The problem I'm having is that it ONLY seems to work in 1600x1200 mode which is far to big for the iMac 17".

I've tried using the System->Preference->screen Resolution panel to change it to something more workable, but none of the other resolution word. (screen gets all 'giggly' like it doesn't like any resolution other than 1600x1200).

What's up? How do I get a 'lower resolution'?

Using Parallels build 1970 (which I'm pretty sure is the latest version.
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cryer
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Mar 30, 2007, 03:59 PM
 
This didn't work for me either, but I know it has to because other people have gotten it to work successfully (such as TheoCryst here). Anyone have any ideas?
     
genem
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Apr 7, 2007, 05:05 PM
 
Originally Posted by Filmo View Post
I've just installed Fedora Core 6 on an 17" imac from the i386 DVD iso (FC-6-i386-DVD.iso)

The problem I'm having is that it ONLY seems to work in 1600x1200 mode which is far to big for the iMac 17".

I've tried using the System->Preference->screen Resolution panel to change it to something more workable, but none of the other resolution word. (screen gets all 'giggly' like it doesn't like any resolution other than 1600x1200).

What's up? How do I get a 'lower resolution'?

Using Parallels build 1970 (which I'm pretty sure is the latest version.

I have the same issue with build 3188 (march 7 2007)
     
linuxnoobe
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Apr 19, 2007, 02:23 AM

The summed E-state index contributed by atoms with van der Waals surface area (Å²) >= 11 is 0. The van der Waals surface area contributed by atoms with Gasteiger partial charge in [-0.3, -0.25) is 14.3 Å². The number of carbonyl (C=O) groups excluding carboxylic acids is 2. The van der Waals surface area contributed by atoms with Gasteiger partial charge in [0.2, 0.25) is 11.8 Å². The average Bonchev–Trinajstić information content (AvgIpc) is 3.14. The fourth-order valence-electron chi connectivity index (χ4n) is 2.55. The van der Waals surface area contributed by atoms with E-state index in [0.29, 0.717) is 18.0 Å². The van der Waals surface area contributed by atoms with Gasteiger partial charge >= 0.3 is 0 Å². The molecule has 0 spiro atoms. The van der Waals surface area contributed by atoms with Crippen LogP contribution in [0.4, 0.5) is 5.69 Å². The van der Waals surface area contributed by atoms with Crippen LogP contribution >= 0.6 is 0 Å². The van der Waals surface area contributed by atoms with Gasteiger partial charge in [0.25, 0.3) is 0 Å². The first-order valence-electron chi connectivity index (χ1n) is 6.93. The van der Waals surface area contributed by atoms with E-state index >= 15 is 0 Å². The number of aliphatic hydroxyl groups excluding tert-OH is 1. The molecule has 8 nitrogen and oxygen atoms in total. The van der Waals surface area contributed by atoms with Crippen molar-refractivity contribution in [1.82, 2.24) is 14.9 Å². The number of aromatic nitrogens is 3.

I followed the original directions by theocryst. I had the same login problem. I undid what I did do by logging in as root, but that didn't fix it. I also undid the parallels stuff. No use. After turning off the mac and the restarting, and then trying linux again, it said there was some problem with x11 or something and asked be if I wanted to diagnose the problem. So I said yes, but then is said something about a G[something][something] driver or video something or other (sorry I can't remember) being messed up or needing replacement. Any ideas?
     
linuxnoobe
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Apr 19, 2007, 02:31 AM
 
Any time I change the screen res via root, it brings me back to the login. I would like to fix this. ?
     
linuxnoobe
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Apr 19, 2007, 06:27 PM
 
Running Ubuntu under Parallels Desktop for Mac | Muffin Research Labs by Stuart Colville may have help for our problem. BTW: I made a new account while in root and I deleted the original problem-login one, so that is a way to fix it. You can still access the files on the original by going home/[originalusername/
     
linuxnoobe
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Apr 19, 2007, 06:44 PM
 
Here is what I just saw when signing in to root: Something about x server being disabled and to restart gdm after it is correctly configured... ??
     
tavin64
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Apr 22, 2007, 05:18 PM
 
Install the restricted ati drivers. Ubuntu does not install those by default, do the following in a terminal window:
(make sure the restricted repository is enabled)

sudo apt-get install linux-restricted-modules-$(uname -r) xorg-driver-fglrx
sudo aticonfig --initial
sudo aticonfig --overlay-type=Xv
then restart by doing: sudo shutdown -r now

you should now see an option for your resolution when you restart the pc. If that still doesnt work there is still one more option to do but try this one first.
     
linuxnoobe
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Apr 23, 2007, 07:49 PM
 
Following your steps will make the resolutions the right size? I just type exactly what you typed, line by line? What is restricted repository, I don't know how to enable it.
     
tavin64
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Apr 23, 2007, 09:07 PM
 
yes just type each line in the terminal. to enable the restricted repositories do the following command in terminal:

sudo nano /etc/apt/sources.list